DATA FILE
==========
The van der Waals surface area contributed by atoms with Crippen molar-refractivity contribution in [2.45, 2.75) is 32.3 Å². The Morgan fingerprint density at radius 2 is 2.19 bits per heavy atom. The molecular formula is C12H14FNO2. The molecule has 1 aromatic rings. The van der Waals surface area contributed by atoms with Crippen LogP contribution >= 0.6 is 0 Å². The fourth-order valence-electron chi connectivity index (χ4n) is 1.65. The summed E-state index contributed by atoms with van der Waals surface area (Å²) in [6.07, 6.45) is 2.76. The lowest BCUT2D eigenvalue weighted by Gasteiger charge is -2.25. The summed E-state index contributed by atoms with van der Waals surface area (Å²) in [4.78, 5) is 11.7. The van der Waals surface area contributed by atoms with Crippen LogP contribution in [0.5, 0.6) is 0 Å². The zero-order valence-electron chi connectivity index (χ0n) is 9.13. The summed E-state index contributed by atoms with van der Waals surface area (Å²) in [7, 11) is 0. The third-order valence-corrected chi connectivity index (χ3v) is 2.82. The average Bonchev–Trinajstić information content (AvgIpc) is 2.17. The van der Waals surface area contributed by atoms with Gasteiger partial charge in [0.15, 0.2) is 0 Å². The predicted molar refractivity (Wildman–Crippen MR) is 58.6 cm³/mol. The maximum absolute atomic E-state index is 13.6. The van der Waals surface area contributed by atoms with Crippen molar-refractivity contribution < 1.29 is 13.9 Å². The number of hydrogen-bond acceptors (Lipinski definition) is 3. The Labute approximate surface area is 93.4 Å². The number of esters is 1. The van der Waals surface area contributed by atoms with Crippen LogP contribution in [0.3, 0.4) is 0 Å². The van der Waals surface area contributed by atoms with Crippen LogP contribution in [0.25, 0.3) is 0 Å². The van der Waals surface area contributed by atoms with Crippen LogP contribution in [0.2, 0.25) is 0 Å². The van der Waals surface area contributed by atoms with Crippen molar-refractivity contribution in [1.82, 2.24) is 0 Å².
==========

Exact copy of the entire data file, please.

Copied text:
The van der Waals surface area contributed by atoms with Crippen molar-refractivity contribution in [2.45, 2.75) is 32.3 Å². The Morgan fingerprint density at radius 2 is 2.19 bits per heavy atom. The molecular formula is C12H14FNO2. The molecule has 1 aromatic rings. The van der Waals surface area contributed by atoms with Crippen LogP contribution >= 0.6 is 0 Å². The fourth-order valence-electron chi connectivity index (χ4n) is 1.65. The summed E-state index contributed by atoms with van der Waals surface area (Å²) in [6.07, 6.45) is 2.76. The lowest BCUT2D eigenvalue weighted by Gasteiger charge is -2.25. The summed E-state index contributed by atoms with van der Waals surface area (Å²) in [4.78, 5) is 11.7. The van der Waals surface area contributed by atoms with Crippen LogP contribution in [0.5, 0.6) is 0 Å². The zero-order valence-electron chi connectivity index (χ0n) is 9.13. The summed E-state index contributed by atoms with van der Waals surface area (Å²) in [7, 11) is 0. The third-order valence-corrected chi connectivity index (χ3v) is 2.82. The average Bonchev–Trinajstić information content (AvgIpc) is 2.17. The van der Waals surface area contributed by atoms with Gasteiger partial charge in [0.15, 0.2) is 0 Å². The predicted molar refractivity (Wildman–Crippen MR) is 58.6 cm³/mol. The maximum absolute atomic E-state index is 13.6. The van der Waals surface area contributed by atoms with Crippen molar-refractivity contribution < 1.29 is 13.9 Å². The number of hydrogen-bond acceptors (Lipinski definition) is 3. The Labute approximate surface area is 93.4 Å². The number of esters is 1. The van der Waals surface area contributed by atoms with Crippen LogP contribution in [0.3, 0.4) is 0 Å². The van der Waals surface area contributed by atoms with Crippen LogP contribution in [0.25, 0.3) is 0 Å². The van der Waals surface area contributed by atoms with Crippen LogP contribution in [0.2, 0.25) is 0 Å². The van der Waals surface area contributed by atoms with Crippen molar-refractivity contribution in [1.82, 2.24) is 0 Å².